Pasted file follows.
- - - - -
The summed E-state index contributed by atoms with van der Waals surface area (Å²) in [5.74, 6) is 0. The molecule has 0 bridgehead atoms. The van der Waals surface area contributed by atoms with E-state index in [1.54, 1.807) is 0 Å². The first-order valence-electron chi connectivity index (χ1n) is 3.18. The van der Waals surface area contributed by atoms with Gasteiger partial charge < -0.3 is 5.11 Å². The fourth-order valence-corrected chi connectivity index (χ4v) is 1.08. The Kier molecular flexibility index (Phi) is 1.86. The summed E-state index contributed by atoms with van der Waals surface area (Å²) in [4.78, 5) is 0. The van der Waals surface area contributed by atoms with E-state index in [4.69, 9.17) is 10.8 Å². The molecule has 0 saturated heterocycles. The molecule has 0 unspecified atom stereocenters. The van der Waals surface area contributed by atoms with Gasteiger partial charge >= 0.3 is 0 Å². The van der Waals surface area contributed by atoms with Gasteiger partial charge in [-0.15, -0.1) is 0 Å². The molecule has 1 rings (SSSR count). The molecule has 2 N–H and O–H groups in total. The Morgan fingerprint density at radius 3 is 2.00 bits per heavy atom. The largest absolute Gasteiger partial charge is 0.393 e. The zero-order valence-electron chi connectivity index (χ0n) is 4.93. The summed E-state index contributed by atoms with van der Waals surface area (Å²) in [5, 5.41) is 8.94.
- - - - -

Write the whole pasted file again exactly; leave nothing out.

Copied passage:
The summed E-state index contributed by atoms with van der Waals surface area (Å²) in [5.74, 6) is 0. The molecule has 0 bridgehead atoms. The van der Waals surface area contributed by atoms with E-state index in [1.54, 1.807) is 0 Å². The first-order valence-electron chi connectivity index (χ1n) is 3.18. The van der Waals surface area contributed by atoms with Gasteiger partial charge < -0.3 is 5.11 Å². The fourth-order valence-corrected chi connectivity index (χ4v) is 1.08. The Kier molecular flexibility index (Phi) is 1.86. The summed E-state index contributed by atoms with van der Waals surface area (Å²) in [4.78, 5) is 0. The van der Waals surface area contributed by atoms with E-state index in [4.69, 9.17) is 10.8 Å². The molecule has 0 saturated heterocycles. The molecule has 0 unspecified atom stereocenters. The van der Waals surface area contributed by atoms with Gasteiger partial charge >= 0.3 is 0 Å². The van der Waals surface area contributed by atoms with Gasteiger partial charge in [-0.15, -0.1) is 0 Å². The molecule has 1 rings (SSSR count). The molecule has 2 N–H and O–H groups in total. The Morgan fingerprint density at radius 3 is 2.00 bits per heavy atom. The largest absolute Gasteiger partial charge is 0.393 e. The zero-order valence-electron chi connectivity index (χ0n) is 4.93. The summed E-state index contributed by atoms with van der Waals surface area (Å²) in [5, 5.41) is 8.94.